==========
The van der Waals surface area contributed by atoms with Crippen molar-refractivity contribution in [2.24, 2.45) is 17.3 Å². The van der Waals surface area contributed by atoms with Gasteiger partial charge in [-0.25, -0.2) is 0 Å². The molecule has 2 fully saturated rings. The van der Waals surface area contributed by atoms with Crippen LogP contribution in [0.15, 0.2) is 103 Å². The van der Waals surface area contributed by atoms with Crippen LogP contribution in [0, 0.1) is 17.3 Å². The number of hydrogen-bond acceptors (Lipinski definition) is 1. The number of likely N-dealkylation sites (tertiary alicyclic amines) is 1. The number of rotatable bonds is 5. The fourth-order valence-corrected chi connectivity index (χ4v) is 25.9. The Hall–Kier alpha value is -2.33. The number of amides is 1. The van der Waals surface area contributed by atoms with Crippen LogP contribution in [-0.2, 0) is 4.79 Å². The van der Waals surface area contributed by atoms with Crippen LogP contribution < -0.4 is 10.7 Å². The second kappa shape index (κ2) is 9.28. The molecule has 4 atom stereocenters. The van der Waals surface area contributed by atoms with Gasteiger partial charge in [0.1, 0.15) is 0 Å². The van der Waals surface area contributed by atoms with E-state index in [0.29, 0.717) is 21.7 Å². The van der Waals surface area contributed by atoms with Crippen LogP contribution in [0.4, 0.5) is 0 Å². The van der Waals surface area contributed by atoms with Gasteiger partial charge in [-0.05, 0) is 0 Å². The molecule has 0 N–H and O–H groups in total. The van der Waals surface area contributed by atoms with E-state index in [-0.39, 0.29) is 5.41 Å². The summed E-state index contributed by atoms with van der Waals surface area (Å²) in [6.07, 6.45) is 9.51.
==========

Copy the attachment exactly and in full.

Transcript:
The van der Waals surface area contributed by atoms with Crippen molar-refractivity contribution in [2.24, 2.45) is 17.3 Å². The van der Waals surface area contributed by atoms with Gasteiger partial charge in [-0.25, -0.2) is 0 Å². The molecule has 2 fully saturated rings. The van der Waals surface area contributed by atoms with Crippen LogP contribution in [0.15, 0.2) is 103 Å². The van der Waals surface area contributed by atoms with Crippen LogP contribution in [0, 0.1) is 17.3 Å². The number of hydrogen-bond acceptors (Lipinski definition) is 1. The number of likely N-dealkylation sites (tertiary alicyclic amines) is 1. The number of rotatable bonds is 5. The fourth-order valence-corrected chi connectivity index (χ4v) is 25.9. The Hall–Kier alpha value is -2.33. The number of amides is 1. The van der Waals surface area contributed by atoms with Crippen LogP contribution in [-0.2, 0) is 4.79 Å². The van der Waals surface area contributed by atoms with Crippen LogP contribution < -0.4 is 10.7 Å². The second kappa shape index (κ2) is 9.28. The molecule has 4 atom stereocenters. The van der Waals surface area contributed by atoms with Gasteiger partial charge in [0.1, 0.15) is 0 Å². The van der Waals surface area contributed by atoms with E-state index in [0.29, 0.717) is 21.7 Å². The van der Waals surface area contributed by atoms with Crippen LogP contribution in [0.4, 0.5) is 0 Å². The van der Waals surface area contributed by atoms with Gasteiger partial charge in [-0.05, 0) is 0 Å². The molecule has 0 N–H and O–H groups in total. The van der Waals surface area contributed by atoms with E-state index in [-0.39, 0.29) is 5.41 Å². The summed E-state index contributed by atoms with van der Waals surface area (Å²) in [6.07, 6.45) is 9.51.